Shifting the Health Focus from Illness to Wellness

TIM BAKER

December 23, 1991|By TIM BAKER

Future historians will look back and note the remarkable medical technologies being developed today at the National Institutes of Health in Bethesda and the Johns Hopkins school of medicine in Baltimore. But I predict the history books will ultimately conclude that a more profound transformation of American health care is now under way at the Traditional Acupuncture Institute in Columbia.

In the last ten years this institute has made this state a national center for the Western practice of the ancient art of Chinese medicine. In his 1906 treatise, Dr. William Osler, one of the legendary professors at Hopkins medical school, recommended acupuncture for lumbago. But American medicine ignored it until 1971. Then on a trip to China, James Reston had acupuncture treatments to relieve post-operative pain from an emergency appendectomy. When he wrote a front-page story about his experience in the New York Times, people began to pay attention.

Since then, acupuncture has grown rapidly. In 1975, only seven acupuncturists practiced in Maryland. Today 268 are registered by the state board of medical examiners. Since acupuncture is inexpensive and cost-effective, insurance now pays 68 percent of the cost of treatments for such problems as back pain, migraines, allergies, stress and other chronic ailments.

A growing number of Marylanders go for treatment -- ten thousand by my calculations. They include U.S. Senator Barbara Mikulski, retired Noxell CEO George L. Bunting Jr., First National's CEO Charles W. Cole, UMBC president Michael K. Hooker, Prudential Health Care president Barbara B. Hill, Westinghouse Electronic System president Jack Tymann, Rouse Company executive vice president R. Harwood Beville Jr., partners at Piper & Marbury, and, as you may have guessed by now, at least one local newspaper columnist.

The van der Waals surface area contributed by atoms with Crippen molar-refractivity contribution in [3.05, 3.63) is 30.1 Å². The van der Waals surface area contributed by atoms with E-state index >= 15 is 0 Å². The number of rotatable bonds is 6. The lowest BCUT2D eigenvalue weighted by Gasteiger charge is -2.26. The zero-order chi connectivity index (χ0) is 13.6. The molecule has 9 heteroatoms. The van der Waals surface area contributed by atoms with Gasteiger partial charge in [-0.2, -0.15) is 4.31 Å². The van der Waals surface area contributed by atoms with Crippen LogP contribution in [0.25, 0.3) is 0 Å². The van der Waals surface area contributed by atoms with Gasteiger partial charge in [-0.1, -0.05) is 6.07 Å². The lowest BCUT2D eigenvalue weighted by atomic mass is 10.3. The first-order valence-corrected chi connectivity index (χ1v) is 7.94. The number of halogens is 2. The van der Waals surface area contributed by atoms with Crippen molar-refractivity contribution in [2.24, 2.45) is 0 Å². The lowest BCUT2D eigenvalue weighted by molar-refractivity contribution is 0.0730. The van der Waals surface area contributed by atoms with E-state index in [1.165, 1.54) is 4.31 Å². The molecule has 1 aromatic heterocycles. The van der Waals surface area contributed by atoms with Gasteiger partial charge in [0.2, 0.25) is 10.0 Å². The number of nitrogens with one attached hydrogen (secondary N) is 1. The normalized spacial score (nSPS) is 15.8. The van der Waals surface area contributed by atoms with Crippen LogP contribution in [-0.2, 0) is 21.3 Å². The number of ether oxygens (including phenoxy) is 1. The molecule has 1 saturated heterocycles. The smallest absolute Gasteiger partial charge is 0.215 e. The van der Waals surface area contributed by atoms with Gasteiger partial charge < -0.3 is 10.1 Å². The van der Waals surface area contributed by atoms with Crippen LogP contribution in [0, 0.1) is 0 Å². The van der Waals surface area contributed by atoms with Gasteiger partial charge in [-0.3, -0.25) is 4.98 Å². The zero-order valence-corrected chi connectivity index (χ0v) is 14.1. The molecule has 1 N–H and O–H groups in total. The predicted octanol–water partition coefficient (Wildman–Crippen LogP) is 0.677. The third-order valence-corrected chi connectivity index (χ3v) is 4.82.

In 1980, a group of acupuncturists trained in England founded the Tradition Acupuncture Institute. It has grown to become one of the leading centers of Chinese medicine in the Western world. Every year its rigorous three-year program graduates 25 new practitioners.

Lately, acupuncture has been on a roll. This fall Time magazine and U.S. News & World Report both ran cover stories about it, and a long article even appeared in Forbes. A British philanthropist has given a $1 million grant to the University of Maryland School of Medicine to integrate acupuncture and other alternative healing methods into mainstream medical practice.

Acupuncture rests on three related concepts. The Tao (pronounced ''dow'') refers to the path or pattern of birth, growth, fruition, death and new beginnings which flow in cycles through the oneness of life. These natural laws govern health and healing and operate on the levels of body, emotion, mind and spirit.

This approach sees health as a state of energetic balance based on a harmony of opposites, polarities and paradoxes referred to as ''Yin-yang.'' In this view, every reality contains the seeds of its own reversal. Thus a patient's dysfunctional symptoms are seen as signals of underlying patterns of distress and disease. They, therefore, open up opportunities to touch and heal those deeper currents.

In this system, the Ch'i (''chee'') energy constantly circulates through the body along energetic pathways or meridians which are related to the body's organs and physiological functions. The skilled application of needles to specific points along those meridians can regulate the flow of the ch'i energy and harmonize a patient's physical, emotional, mental and spiritual well-being.

Acupuncture attempts to intervene at the energetic level to restore the flow of ch'i energy and establish balance and harmony before symptoms manifest as pathology. It turns an existing imbalance into a powerful source of re-vision, recovery and renewal.

Properly understood, this vision transforms patients' experiences of their own health. Symptoms are not necessarily seen as problems that must be fixed immediately. Instead, they become messengers bearing vital information from within. They whisper the body's inner secrets. Patients taught to listen learn to take personal responsibility for their own health and healing.

Thus acupuncture presents an enlightening perspective on this country's growing health-care crisis. While technology propels our medical costs ever upward, vast sums go into diagnoses and treatments of questionable effectiveness and value. Some expensive technologies do little to prolong the average life or improve the quality of health. Americans die younger, lose more rTC babies, and suffer higher rates of chronic and preventable disease than people in other developed countries, even though they all spend substantially less on health care than we do.

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